Tracking expenses is an essential part of accounting. You’ll need to know how much money your business spends on various goods and services so that you can deduct them from your taxes. Rather than grouping all of your businesses together, though, you may want to use activity-based costing. Activity-based costing will provide deeper insight into your business’s expenses by allowing you to assign them to activities.
The Basics of Activity-Based Costing
Activity-based costing is the process of assigning expense costs – specifically overhead-related expenses – to activities. It’s commonly used in the manufacturing industry. Manufacturing companies in the United States and abroad often prefer activity-based costing. With activity-based costing, they can assign their overhead expenses to activities. As a result, they can closely track their expenses.
How Activity-Based Costing Works
Activity-based costing revolves around activities. What are activities exactly? In accounting, an activity is any action for which your business incurs an expense. Purchasing new equipment can be considered an activity. Fulfilling a customer’s purchase order can also be considered an activity.
Benefits of Activity-Based Costing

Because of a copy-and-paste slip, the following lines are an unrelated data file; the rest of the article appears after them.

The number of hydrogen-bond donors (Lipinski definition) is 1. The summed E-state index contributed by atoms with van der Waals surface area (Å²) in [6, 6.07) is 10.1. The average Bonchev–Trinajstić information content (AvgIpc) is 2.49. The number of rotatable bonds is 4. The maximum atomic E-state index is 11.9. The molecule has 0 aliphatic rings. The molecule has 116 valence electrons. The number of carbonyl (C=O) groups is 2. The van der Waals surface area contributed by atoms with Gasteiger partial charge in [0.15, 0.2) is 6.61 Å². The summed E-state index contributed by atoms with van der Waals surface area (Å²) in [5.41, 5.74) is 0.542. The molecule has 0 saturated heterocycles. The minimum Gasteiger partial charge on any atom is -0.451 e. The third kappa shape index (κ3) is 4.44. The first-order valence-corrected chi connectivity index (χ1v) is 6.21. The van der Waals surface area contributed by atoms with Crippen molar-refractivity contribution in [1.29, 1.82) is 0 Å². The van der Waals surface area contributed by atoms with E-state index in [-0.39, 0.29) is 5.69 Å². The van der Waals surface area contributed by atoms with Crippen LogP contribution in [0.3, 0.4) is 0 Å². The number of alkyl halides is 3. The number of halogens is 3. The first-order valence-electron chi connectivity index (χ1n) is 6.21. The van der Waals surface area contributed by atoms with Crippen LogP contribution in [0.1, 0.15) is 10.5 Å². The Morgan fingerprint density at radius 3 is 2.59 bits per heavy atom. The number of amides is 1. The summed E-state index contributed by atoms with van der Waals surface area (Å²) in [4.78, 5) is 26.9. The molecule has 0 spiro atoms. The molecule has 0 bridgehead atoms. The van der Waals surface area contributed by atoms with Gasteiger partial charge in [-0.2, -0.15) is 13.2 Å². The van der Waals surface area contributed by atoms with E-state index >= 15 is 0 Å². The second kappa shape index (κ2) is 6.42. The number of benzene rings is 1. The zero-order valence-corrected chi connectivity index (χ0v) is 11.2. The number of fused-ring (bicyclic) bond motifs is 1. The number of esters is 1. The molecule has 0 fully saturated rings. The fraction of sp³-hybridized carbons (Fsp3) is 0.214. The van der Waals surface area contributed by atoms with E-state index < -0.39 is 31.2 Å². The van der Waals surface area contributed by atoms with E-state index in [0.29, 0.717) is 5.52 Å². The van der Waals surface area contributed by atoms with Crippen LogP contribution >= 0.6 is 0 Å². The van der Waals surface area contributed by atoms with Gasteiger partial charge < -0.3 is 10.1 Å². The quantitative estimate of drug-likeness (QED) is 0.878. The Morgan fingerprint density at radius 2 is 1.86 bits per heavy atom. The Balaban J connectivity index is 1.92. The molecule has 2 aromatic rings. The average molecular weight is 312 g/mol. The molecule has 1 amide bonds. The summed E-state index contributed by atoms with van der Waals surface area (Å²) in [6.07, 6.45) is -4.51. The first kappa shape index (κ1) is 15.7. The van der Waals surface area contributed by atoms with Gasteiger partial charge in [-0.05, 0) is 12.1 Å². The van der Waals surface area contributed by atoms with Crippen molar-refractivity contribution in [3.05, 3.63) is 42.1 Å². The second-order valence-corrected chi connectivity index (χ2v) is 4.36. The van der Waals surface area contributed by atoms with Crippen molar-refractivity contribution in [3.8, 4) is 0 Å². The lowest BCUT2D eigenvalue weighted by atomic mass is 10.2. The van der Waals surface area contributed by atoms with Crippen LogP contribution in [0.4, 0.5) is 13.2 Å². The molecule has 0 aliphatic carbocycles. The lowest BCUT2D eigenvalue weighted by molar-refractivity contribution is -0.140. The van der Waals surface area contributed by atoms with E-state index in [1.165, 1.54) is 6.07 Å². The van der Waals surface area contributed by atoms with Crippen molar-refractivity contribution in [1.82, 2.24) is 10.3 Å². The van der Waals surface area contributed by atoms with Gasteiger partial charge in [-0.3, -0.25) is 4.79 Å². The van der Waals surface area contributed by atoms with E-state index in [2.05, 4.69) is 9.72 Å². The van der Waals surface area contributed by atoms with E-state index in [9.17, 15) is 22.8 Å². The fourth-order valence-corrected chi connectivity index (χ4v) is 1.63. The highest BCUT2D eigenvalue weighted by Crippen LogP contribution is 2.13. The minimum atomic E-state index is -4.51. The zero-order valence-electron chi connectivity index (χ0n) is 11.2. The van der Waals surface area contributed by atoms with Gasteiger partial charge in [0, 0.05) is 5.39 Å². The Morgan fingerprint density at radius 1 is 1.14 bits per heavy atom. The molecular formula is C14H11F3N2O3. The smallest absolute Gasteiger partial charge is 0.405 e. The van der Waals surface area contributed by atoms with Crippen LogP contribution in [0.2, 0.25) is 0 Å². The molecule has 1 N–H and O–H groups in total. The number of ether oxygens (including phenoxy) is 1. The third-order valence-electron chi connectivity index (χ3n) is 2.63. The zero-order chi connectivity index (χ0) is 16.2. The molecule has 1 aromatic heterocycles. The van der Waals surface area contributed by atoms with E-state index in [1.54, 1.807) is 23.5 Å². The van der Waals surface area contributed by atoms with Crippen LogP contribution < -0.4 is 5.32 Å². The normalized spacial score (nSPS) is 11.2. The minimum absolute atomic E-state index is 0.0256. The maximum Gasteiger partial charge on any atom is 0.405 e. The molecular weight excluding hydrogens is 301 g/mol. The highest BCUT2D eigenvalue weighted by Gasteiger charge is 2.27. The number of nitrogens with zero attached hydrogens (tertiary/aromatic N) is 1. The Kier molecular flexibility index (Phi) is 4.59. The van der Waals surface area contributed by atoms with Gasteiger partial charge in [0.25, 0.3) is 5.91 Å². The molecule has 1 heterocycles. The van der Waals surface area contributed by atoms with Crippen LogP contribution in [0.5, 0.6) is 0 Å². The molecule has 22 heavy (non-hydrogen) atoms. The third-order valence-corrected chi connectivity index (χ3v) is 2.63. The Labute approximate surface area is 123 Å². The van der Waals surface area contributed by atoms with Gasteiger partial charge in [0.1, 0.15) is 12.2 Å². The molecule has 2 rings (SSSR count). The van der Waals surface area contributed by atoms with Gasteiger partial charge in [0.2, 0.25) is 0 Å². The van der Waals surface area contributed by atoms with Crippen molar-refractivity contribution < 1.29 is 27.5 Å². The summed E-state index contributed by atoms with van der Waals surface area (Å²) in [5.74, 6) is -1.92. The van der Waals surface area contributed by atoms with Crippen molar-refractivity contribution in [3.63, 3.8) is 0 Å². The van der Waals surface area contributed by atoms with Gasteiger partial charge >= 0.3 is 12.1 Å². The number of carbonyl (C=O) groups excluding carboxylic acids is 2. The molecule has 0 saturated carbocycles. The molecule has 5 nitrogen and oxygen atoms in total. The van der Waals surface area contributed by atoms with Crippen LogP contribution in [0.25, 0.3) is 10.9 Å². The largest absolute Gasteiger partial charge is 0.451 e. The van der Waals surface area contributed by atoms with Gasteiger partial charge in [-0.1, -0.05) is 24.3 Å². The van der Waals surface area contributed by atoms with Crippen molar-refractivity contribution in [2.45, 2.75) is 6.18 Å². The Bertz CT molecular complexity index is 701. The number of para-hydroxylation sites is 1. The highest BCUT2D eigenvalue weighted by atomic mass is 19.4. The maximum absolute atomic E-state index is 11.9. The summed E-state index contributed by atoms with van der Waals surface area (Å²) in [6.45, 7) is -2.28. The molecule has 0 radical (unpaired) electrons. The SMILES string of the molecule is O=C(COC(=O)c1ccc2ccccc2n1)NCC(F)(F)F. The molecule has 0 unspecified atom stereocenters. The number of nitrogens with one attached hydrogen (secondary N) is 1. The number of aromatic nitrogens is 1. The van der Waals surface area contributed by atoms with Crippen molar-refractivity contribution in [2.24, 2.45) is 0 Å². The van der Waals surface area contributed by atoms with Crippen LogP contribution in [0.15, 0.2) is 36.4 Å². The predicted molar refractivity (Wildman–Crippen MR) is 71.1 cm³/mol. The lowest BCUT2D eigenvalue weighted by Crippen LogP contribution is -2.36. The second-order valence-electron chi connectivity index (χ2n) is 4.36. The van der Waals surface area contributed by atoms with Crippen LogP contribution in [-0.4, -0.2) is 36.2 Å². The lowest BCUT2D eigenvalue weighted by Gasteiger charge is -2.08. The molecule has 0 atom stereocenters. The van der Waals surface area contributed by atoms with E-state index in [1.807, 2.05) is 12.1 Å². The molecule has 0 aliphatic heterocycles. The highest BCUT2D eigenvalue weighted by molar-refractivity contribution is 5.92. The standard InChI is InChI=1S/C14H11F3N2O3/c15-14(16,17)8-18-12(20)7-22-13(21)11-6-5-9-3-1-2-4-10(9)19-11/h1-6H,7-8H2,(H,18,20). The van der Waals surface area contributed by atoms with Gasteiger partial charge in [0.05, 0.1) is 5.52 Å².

It may sound confusing, but activity-based costing is relatively simple; you just need to assign expenses to activities. Some expenses may have a single activity, whereas others may have multiple activities Activity-based costing involves the assignment of expenses to activities.
You can use activity-based costing to improve your business’s cash flow. If your business operates in the manufacturing industry, it may suffer from a poor cash flow if it produces a surplus of products. If your business produces more products than what it sells, for example, its cash flow will suffer. Activity-based costing can help you improve your business’s cash flow by revealing the activities associated with your business’s production process.
With activity-based costing, you can break down your business’s expenses into the following categories: fixed expenses, variable expenses and overhead expenses.
Another benefit of activity-based costing is product pricing. You’ll have an easier time setting the right price points for your business’s products if you use activity-based costing. You can evaluate the activities associated with your business’s production process. With this information, you can create the perfect price points that allow for maximum profitability while keeping your business’s expenses in check.
Not all businesses use activity-based costing. Nonetheless, it offers several benefits. Activity-based costing is simple, can improve your business’s cash flow, provides insight into expenses and can help with product pricing.
Have anything else that you’d like to add? Let us know in the comments section below!